Global hunger emergencies in the pandemic era

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By Michele Learner

The availability of effective vaccines against COVID-19 is enabling people in the United States to participate more fully in public, economic, and social life than has been possible at any time since the pandemic began. The country must continue an active vaccination campaign since, at the time of writing, only about 36 percent of the U.S. population is fully vaccinated.

Bread members have been supporting efforts to ensure that people in their neighborhoods and local communities have enough to eat. Hunger rates surged in 2020 and are still high in many areas. People continued to fulfill their pre-pandemic responsibilities, some of these under much more difficult circumstances. Some have also been facing grief, illness, financial insecurity, isolation, and/or other impacts of the pandemic, along with far too many other Americans. 

Now that there is a little more time and space for global concerns, anti-hunger advocates are drawing attention to the urgent needs of people, particularly children, with life-threatening hunger and malnutrition.

Bread for the World has written about two essential longer-term areas of focus as the world tries to recover and regain some of the losses of the past year—global vaccine equity, discussed most recently in this blog post, and major improvements in the global food system, the topic of our 2020 Hunger Report, Better Nutrition, Better Tomorrow.

But Bread members have also maintained our steady focus on people in the 1,000 Days, the unique window for human nutrition between pregnancy and age 2. And we must continue to do so. The reason is a simple one: as many Institute Insights readers will recall, malnutrition is a leading cause of preventable death among very young children, and the damage it causes to the development of those who survive is largely irreversible.

When it comes to nutrition, the 1,000 Days are the critical time. Nutrition can’t wait until children are 3 or 4, the ages that may come to mind when people think of early intervention or early education.

The World Food Programme (WFP), in cooperation with several partner organizations including the U.S. Agency for International Development (USAID), publishes a yearly report on people worldwide who face food crises. Many of these people are in the 1,000 Days—pregnant or younger than 2.

This year’s report, WFP said, finds that the agency’s earlier warnings of rising hunger as a result of the pandemic have been validated and “we are watching the worst-case scenario unfold before our very eyes.”

At least 133,000 people were living in a state of catastrophe or famine, meaning that urgent action is needed “to avert widespread death and a collapse of livelihoods.” These people live in South Sudan, Yemen, and Burkina Faso.

At least another 28 million people in 38 countries/territories were considered “one step away” from famine. The report said that humanitarian assistance has helped prevent conditions in some of these areas from worsening.

Young children are most vulnerable in such acute hunger conditions. Often, those with severe malnutrition have greatly weakened immune systems and cannot fight off illnesses that are rarely dangerous in well-nourished children. In the 55 countries and territories included in the Food Crises report, more than 15 million children under 5 had acute malnutrition, meaning that they were far too thin for their height.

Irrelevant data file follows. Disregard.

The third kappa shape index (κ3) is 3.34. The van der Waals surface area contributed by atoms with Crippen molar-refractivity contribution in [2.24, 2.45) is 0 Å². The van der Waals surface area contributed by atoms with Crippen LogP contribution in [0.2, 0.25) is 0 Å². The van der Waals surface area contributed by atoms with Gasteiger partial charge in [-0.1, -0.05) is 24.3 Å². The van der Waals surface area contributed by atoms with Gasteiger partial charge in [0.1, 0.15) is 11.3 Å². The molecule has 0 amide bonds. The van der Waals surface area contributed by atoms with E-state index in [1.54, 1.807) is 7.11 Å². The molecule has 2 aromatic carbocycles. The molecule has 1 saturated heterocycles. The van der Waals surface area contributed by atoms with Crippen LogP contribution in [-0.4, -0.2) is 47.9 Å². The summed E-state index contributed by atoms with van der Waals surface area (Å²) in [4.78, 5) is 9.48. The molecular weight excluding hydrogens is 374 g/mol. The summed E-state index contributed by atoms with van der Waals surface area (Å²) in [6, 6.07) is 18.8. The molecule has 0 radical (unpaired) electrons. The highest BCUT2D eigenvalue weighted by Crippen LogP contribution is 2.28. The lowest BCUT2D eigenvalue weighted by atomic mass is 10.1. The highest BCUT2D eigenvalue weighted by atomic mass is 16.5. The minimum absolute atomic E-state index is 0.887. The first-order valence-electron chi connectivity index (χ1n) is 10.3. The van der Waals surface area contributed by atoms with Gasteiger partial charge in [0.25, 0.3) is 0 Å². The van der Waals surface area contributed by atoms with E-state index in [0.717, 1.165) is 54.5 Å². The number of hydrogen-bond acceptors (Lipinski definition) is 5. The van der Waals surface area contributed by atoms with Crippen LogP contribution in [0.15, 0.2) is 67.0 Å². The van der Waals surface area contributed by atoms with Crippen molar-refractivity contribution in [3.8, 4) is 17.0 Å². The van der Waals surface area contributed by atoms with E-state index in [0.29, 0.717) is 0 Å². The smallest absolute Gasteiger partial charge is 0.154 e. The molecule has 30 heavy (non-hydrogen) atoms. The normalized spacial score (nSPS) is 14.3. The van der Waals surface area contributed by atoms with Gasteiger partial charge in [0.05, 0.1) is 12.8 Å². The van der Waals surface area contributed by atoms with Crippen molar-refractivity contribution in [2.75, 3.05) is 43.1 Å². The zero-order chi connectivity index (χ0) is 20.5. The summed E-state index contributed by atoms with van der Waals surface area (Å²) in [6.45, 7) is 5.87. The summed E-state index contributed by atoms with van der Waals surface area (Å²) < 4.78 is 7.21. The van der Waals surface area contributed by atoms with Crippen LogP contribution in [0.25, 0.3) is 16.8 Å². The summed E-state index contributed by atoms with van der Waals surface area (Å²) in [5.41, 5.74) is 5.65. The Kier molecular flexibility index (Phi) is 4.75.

We know all this because humanitarian relief programs generally do not have enough resources to help everyone in need, so analysts must identify those in the most urgent situations.

The permanent damage to children’s growth and development caused by malnutrition during the 1,000 Days is known as stunting. In the 55 food-crisis areas covered by the report, more than 75 million children under 5 were stunted in 2020. Many stunted children live in areas considered to be in catastrophe or famine, or in the next step to it, but others live in areas with somewhat lower but still high rates of food insecurity.

Still others, not included in the report’s 75 million statistic, live in areas that do not meet the criteria that defines a food crisis. But while a region may be relatively food secure overall, this does not mean much to poor and/or marginalized families whose children are still at higher risk of stunting.

The report’s author, the Global Network Against Food Crises, calls on the international community to mobilize urgently against hunger. The Global Network and its member organizations seek to prevent, prepare for, and respond to hunger crises. As we have mentioned in recent months, 2021 includes several major opportunities for the global community to respond to urgent needs, such as the Nutrition for Growth Summit and the U.N. Food Systems Summit.

In March of this year, U.N. Secretary-General Guterres established a High-Level Task Force on Preventing Famine, led by the U.N. Under-Secretary-General for Humanitarian Affairs and Emergency Relief Coordinator, Mark Lowcock, in conjunction with a variety of U.N. agencies and nonprofit partners. The goal of the task force is to “bring coordinated, high-level attention to famine prevention and mobilize support to the most affected countries.”

Michele Learner is managing editor with Bread for the World Institute.

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